The U.S. Corps of Engineers has been responsible for “developing” the Mississippi River Basin’s rivers since the early 1800s when Congress directed them to do surveys and remove snags within the river channel.
To improve navigation safety and efficiency by the 1860s the Corps of Engineers was blasting out river rapids at several locations and constructing wing dams or dikes along the river bank to narrow the river channel in order to increase flow speed and water depth. These types of river projects continued into the 1930s.
By the 1930s large-scale dam construction on both the Upper Mississippi (UMR) and Missouri Rivers was becoming the primary activity for the Corps of Engineers, though with different objectives on each river. The 26 dams on the UMR, built in the 1940s, are low-head dams built solely for the operation of adjacent locks for navigation. There are also three dams that both generate electricity and have navigation locks.
The six Missouri River dams, started in 1933 and completed in 1964, were built primarily through the Pick-Sloan Program, a Bureau of Reclamation and Corps of Engineers compromise for developing the Missouri River. The dams are located in the upper portion of the Missouri River and were built primarily to store water for hydroelectric power generation, irrigation and recreational uses. The dams do release water to support navigation but the volume of barge traffic is so low on the Missouri River that it is difficult to justify the millions of taxpayer dollars spent each year supporting it.
In 1986, the Corps of Engineers received a new mission within the basin, ecosystem restoration. The 1986 Water Resources Development Act (WRDA) created the Environmental Management Program (EMP) dedicated to developing restoration projects within the Upper Mississippi River:
“To ensure the coordinated development and enhancement of the Upper Mississippi River system, it is hereby declared to be the intent of Congress to recognize that system as a nationally significant ecosystem and a nationally significant commercial navigation system. Congress further recognizes that the system provides a diversity of opportunities and experiences. The system shall be administered and regulated in recognition of its several purposes.”
EMP contains two subprograms:
- Habitat Rehabilitation and Enhancement Projects (HREP) – development, design, and construction of restoration projects
- Long Term Resource Monitoring Program (LTRMP) – data gathering and monitoring of constructed projects and the river environment
It is important to note that EMP was part of a Congressional compromise to a lawsuit filed in the early 1970s by conservation and environmental nonprofits and railroad companies to stop the construction of the Melvin Price locks & dam. The existing Alton Dam was failing and the Corps of Engineers attempted to push through a proposed new replacement dam with two 1,200-foot locks to replace the existing single 600-foot lock. Ultimately one 1,200-foot and one 600-foot locks were constructed. The 1986 WRDA also “provide(d) general authority to determine the need for environmental improvements on the Upper Mississippi River System”, in other words a comprehensive master plan for the river.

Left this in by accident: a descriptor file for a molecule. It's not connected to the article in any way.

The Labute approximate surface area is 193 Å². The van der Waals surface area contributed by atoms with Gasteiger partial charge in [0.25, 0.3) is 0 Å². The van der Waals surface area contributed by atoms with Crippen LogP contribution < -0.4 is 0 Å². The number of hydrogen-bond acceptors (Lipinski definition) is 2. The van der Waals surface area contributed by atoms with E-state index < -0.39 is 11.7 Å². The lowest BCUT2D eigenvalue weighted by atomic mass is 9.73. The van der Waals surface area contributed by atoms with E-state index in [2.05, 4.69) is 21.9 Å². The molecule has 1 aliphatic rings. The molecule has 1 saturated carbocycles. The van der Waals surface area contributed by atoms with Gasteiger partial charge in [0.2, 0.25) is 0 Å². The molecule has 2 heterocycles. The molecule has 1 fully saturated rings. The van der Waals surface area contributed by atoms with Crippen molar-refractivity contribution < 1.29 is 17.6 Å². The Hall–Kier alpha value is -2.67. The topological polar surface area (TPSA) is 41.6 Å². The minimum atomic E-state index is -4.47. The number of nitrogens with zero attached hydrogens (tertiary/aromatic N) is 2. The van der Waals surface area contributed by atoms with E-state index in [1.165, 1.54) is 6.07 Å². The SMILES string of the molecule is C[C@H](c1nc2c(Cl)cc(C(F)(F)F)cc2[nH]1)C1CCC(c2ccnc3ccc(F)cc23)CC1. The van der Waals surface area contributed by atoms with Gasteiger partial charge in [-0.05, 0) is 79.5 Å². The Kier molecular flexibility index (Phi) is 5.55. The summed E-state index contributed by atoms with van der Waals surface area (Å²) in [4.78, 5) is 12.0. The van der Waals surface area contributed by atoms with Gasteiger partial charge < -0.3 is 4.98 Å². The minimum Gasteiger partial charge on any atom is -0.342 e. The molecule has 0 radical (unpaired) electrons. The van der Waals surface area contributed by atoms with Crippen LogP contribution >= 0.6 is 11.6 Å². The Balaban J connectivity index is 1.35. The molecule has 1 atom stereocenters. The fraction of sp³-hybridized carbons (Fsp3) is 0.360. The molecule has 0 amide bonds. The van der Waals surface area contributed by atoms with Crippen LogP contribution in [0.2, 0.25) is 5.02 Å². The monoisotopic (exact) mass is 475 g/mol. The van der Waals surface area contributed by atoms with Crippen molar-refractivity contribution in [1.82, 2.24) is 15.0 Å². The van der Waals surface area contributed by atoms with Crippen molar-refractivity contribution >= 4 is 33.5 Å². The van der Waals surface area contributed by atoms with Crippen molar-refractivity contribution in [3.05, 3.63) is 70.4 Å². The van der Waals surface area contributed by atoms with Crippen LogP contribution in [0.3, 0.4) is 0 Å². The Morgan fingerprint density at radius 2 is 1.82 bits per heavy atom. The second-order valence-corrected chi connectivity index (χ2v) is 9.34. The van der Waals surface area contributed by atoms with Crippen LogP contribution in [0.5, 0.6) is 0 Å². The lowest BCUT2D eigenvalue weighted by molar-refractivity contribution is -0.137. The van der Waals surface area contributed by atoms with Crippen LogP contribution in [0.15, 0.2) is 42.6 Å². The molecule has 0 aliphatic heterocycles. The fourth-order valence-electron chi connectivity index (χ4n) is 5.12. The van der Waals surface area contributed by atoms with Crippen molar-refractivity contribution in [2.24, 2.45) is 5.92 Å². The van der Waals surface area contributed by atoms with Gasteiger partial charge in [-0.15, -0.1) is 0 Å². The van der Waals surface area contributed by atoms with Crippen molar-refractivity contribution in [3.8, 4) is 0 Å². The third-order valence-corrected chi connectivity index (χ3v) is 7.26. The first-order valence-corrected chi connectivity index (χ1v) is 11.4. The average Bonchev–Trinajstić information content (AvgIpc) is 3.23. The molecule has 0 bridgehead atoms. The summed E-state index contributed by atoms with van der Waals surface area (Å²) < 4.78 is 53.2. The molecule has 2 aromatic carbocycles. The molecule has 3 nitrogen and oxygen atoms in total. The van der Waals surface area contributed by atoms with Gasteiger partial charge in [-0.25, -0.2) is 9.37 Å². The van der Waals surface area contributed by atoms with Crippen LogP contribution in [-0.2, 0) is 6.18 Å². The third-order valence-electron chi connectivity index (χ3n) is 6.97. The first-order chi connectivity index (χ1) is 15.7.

For most of the last two decades the Corps of Engineers has pushed again for more new locks on the UMR through their Navigation and Ecosystem Sustainability Program (NESP). For detailed information on this program refer to the Nicollet Island Coalition Report: Big Price — Little Benefit: Proposed Locks on the Upper Mississippi and Illinois Rivers Are Not Economically Viable
Restoration efforts have been ongoing within the Missouri River as well. Since about 2000 the Corps of Engineers and U.S. Fish and Wildlife Service have been working on the Missouri River Recovery Program (MRRP), whose mission is to
“Implement actions to accomplish Missouri River ecosystem recovery goals in coordination and collaboration with agency partners and stakeholders.”
Though often couched in terms of recovering three endangered species the program’s success is actually dependent upon restoring significant portions of the 3 million acres of altered river habitat. The primary alterations have been the conversion of floodplains to other land uses – mainly agriculture – and the infrastructure constructed along and within the river including levees and navigation structures.
The 2007 WRDA authorized a study of the river called the Missouri River Ecosystem Restoration Plan (MRERP) and an associated Environmental Impact Statement will identify what needs to be done on the river to:
- mitigate losses of aquatic and terrestrial habitat;
- recover federally listed species under the Endangered Species Act; and
- restore the ecosystem to prevent further declines among other native species.
This is a 30 to 50 year process and progress on the process can be seen at the program’s Corps of Engineers website.
A third program, the Missouri River Authorized Purposes Study (MRAPS) was begun in 2009 to review the river’s eight authorized purposes established in the Flood Control Act of 1944.